Further to my earlier posts, we now have a ruling from the European Court of Justice on this issue. The ECJ has held that a commissioning mother (who receives a child via a surrogacy) does not have the right to maternity leave under the Pregnant Workers Directive. The aim of the Directive is to protect the mother’s health in the especially vulnerable situation that arises from pregnancy. This is notwithstanding the fact that the period of maternity leave is intended to assist in the bonding between mother and child. This is also regardless of whether the mother intends to breastfeed.
The ECJ also held that it is not sex discrimination under the Equal Treatment Framework Directive for an employer to deny a commissioning mother paid maternity leave. There is no less favourable treatment because of sex as a male commissioning surrogate would be treated the same way. It also did not amount to disability discrimination under the Directive for an employer to refuse to grant paid leave to a commissioning mother who did not have a uterus, meaning that she could not support a pregnancy. Her medical condition did not amount to a disability under the directive as she could still lead a full and effective professional life.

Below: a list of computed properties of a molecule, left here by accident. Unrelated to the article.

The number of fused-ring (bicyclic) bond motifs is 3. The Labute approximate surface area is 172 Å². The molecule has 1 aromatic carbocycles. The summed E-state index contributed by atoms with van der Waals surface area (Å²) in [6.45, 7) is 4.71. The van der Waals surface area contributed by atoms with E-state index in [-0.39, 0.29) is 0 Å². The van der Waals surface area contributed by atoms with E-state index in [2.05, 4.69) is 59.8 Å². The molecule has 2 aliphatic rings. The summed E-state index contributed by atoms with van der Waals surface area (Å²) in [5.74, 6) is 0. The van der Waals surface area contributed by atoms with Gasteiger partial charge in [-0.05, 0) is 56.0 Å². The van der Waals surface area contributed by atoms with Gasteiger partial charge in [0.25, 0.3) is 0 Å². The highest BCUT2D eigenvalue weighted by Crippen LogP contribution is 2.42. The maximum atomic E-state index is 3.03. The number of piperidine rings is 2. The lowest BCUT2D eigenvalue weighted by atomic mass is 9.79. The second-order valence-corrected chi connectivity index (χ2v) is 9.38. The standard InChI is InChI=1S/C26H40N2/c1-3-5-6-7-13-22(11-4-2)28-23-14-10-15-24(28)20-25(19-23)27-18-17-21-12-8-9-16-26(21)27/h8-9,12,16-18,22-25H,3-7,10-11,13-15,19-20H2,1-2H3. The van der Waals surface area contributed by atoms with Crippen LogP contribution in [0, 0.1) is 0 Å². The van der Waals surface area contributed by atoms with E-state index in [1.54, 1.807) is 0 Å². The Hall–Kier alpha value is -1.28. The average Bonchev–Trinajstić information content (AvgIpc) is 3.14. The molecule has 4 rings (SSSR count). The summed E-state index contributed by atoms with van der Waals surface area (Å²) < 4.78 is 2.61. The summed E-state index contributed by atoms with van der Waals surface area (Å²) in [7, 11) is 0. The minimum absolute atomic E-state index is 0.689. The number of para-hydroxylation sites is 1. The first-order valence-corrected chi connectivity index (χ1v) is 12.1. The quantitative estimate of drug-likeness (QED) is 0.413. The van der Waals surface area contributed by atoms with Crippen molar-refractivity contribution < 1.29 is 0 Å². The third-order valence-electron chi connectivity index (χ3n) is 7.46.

The decision follows that of the Attorney General who gave their opinion on the matter but will never the less be a blow to women who become mothers in this way.